The Unknown: The Red Line.
  During the summer of Ought Two we were in Thailand.

I can’t recall the state of our moral decrepitude, nor our precise location.

I believe that we were behaving in a completely respectable fashion, aside from the drugs. Our collective youth had worn us of any sophisticated oats-sowing and what not, and though we were sweaty and incoherent, smoking from a Hookah in Thailand, our behavior was, aside from that, quite the behavior you’d expect of normal writers on the precipice of their middle ages.

Admittedly we had developed a tendency to fall out of schedule on our tour.

I regret that we missed our reading in Hong Kong. That would have been large cash.

We were kind of in the jungle, in a hut. There were all sorts of tropical birds flying about that we could watch through the doorway. And monkeys too; William tried to pet one and he got bit.

There was more high-end weed than we could possibly want to smoke, tied onto tight sticks.

We drank coffee flavored with coconut milk.

We were supposed to be in New Zealand, but we were just bushed and enjoying our time in Thailand.

Anyway we were sitting around in that hut, not far from the temple, where Dirk had just come down from on high from . . . the Monks had a great deal of respect for Dirk for obvious reasons I’ll not go into here.

We must have stayed there two weeks. People kept bringing us exotic fruits and fresh linens.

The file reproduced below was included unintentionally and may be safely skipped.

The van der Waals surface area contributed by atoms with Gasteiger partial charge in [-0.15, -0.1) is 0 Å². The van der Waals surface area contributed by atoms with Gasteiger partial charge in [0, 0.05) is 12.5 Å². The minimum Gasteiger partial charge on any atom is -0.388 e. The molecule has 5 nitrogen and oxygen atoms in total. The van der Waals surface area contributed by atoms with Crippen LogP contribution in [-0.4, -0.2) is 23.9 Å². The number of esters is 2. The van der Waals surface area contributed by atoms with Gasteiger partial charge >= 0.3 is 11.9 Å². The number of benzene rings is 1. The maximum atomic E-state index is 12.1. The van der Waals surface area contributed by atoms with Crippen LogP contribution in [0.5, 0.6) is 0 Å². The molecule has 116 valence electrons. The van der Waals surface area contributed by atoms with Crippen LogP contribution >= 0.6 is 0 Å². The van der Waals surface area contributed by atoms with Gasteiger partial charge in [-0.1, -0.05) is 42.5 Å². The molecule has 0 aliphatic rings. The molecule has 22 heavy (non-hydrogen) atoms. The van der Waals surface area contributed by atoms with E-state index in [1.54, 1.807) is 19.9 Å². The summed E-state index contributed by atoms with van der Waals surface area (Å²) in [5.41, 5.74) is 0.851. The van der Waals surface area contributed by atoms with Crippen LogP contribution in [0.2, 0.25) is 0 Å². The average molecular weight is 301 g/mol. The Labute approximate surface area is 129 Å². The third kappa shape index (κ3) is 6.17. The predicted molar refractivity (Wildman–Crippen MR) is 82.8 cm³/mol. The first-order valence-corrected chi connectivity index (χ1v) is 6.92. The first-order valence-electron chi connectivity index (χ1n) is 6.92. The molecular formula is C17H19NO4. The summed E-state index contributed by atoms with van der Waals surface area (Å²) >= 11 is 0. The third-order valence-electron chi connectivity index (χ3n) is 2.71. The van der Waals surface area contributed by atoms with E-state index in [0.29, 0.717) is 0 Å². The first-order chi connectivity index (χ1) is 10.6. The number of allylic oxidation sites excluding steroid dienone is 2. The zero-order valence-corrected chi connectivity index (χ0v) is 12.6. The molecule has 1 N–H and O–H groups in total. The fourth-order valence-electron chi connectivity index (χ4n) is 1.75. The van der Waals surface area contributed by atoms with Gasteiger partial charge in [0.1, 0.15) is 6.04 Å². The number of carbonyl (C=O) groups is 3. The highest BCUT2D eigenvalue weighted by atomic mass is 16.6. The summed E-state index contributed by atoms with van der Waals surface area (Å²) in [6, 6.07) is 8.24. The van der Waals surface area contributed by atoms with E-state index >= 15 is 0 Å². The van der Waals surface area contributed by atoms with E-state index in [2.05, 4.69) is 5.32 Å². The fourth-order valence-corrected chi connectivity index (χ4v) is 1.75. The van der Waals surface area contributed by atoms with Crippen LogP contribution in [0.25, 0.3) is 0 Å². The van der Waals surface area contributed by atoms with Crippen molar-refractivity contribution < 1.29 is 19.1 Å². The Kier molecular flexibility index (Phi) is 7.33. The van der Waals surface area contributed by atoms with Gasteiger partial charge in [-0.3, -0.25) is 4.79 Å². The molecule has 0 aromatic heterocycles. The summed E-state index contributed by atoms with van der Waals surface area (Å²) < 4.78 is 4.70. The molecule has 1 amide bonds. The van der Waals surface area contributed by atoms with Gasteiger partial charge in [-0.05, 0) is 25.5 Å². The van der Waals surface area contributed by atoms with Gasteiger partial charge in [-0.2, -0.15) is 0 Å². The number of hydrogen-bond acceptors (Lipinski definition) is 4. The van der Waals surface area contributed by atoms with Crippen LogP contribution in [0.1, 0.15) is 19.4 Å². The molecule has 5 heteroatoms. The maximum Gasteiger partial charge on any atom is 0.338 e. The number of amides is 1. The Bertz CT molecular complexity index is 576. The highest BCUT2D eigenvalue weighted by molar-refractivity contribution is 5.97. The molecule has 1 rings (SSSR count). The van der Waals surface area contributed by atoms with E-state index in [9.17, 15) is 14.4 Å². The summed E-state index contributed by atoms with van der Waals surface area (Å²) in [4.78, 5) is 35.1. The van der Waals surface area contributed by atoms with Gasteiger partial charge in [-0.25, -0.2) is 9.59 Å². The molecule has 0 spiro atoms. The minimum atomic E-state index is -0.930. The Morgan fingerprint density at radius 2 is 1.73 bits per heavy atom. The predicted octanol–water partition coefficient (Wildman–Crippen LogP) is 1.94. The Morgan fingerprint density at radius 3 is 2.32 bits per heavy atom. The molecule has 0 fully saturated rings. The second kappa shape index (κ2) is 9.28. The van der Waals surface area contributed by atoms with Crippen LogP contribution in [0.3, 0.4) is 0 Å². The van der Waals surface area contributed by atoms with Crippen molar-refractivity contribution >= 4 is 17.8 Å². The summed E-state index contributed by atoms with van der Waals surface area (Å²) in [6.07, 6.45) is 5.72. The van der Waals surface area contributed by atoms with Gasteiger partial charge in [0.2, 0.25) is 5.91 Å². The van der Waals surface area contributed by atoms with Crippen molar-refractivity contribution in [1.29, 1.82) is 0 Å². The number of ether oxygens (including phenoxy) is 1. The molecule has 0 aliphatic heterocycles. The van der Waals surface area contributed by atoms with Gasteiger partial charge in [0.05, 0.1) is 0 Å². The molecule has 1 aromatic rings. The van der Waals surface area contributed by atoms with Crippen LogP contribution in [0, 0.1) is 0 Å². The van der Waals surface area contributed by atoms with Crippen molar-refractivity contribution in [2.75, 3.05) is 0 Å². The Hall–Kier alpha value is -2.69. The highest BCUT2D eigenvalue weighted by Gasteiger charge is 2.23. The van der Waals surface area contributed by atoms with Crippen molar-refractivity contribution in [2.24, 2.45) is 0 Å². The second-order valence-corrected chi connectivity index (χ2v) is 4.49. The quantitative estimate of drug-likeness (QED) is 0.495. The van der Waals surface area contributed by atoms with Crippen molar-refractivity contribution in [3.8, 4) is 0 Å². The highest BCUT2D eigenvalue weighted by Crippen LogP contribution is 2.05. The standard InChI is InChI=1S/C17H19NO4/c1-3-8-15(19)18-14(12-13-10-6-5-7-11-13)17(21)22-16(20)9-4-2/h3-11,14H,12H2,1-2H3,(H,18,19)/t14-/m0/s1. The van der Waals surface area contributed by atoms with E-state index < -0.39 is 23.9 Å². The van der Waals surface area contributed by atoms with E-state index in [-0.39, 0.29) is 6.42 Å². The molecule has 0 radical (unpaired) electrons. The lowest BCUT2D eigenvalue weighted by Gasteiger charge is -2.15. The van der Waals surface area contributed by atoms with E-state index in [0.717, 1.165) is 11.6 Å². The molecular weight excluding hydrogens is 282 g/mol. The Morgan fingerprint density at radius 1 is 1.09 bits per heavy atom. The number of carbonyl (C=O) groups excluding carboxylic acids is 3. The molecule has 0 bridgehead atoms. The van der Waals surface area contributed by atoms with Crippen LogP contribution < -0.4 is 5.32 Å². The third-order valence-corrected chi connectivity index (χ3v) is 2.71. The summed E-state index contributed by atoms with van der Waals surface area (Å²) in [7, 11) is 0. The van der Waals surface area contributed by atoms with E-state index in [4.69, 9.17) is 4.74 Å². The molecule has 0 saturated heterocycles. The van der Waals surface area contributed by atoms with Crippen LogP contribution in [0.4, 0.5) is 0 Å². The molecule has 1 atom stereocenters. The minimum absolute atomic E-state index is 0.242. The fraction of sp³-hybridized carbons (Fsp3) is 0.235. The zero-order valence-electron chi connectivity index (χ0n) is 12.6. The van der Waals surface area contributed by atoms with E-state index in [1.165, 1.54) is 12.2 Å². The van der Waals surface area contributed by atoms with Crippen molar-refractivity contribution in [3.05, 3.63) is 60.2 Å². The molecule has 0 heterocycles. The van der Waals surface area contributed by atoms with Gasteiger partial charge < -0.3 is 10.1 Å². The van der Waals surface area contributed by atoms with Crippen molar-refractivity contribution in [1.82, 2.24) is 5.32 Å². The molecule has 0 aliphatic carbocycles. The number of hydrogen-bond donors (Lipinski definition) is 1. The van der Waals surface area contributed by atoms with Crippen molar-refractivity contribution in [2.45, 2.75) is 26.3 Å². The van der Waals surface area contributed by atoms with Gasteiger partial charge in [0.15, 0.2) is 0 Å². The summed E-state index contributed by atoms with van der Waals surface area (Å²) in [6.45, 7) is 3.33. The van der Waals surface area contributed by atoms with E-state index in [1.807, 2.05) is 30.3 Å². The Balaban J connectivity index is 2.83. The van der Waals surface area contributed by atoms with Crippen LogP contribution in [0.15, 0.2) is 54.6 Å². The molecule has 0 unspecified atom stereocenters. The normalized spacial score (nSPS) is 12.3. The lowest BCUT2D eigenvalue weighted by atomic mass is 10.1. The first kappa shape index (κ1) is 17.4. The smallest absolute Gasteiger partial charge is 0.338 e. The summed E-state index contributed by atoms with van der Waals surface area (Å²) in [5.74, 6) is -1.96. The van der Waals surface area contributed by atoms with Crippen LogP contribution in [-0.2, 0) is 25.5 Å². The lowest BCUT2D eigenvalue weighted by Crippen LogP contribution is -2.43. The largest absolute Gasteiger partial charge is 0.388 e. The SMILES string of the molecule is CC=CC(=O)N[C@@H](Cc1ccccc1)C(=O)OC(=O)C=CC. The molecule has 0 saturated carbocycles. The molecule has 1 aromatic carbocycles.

What I remember of that time is that Z working with our engineers back up in the lab in Bear Creek had sent us the iWatch plugin which enabled us to watch people reading our hypertext novel.

It was a very cool device, though I’ll confess as I reach back into the trove of time that it did lead to a kind of perverse weird narcissism.

Now don’t get me wrong, this didn’t let us peer back through the screen of people who were reading us, it just let us see where there were coming from and what paths they took while they were reading. But I was sure that the hit from Boston came from Robert Pinsky.

There was a period of depression. Not depression exactly, more sponginess, moodily slipped into an atmosphere womblike and yet still allowing for walks filled with wonder.

Dirk told us, in one hour, after he had walked to the temple, of his theory of the reason why the FBI had chosen midgets to assassinate him. But that is another story. We were just glad he had been ressurected.

We were watching the map on the screen, we were watching people read us. A man in Bangladesh read the Boston hotel scene. He read it for thirty-seven seconds. We speculated on what sentence he had arrived at, concluded he stopped at “Hefe-Weizen.”

A government official in the Department of Defense very carefully read the Rupert Murdoch beheading scene, and the DC things, and then appeared to be going about a methodical personal-destruction-information-gathering campaign focused upon each of us.

A woman in Canada spent a great deal of time reading Henry Miller and the eighties scenes. Although we only knew of the Internet server she was logging into, we sensed by the way she read that she was female. She read intelligently, carefully, she used the navigation devices and made a careful collage of our memories.

It was wonderful watching the map of people reading us. It almost made us feel like we didn’t need to write.

Or. . . . that we should feel obligated to write each of our readers specifically. And so we did. We sat about the hut in orange robes and sandals. Somebody shaved our heads. And we wrote email to our readers, which we did not send, for fear of being discovered.

We were sitting there, over their shoulders. And we loved them, if not individually.

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The Unknown at Spineless Books.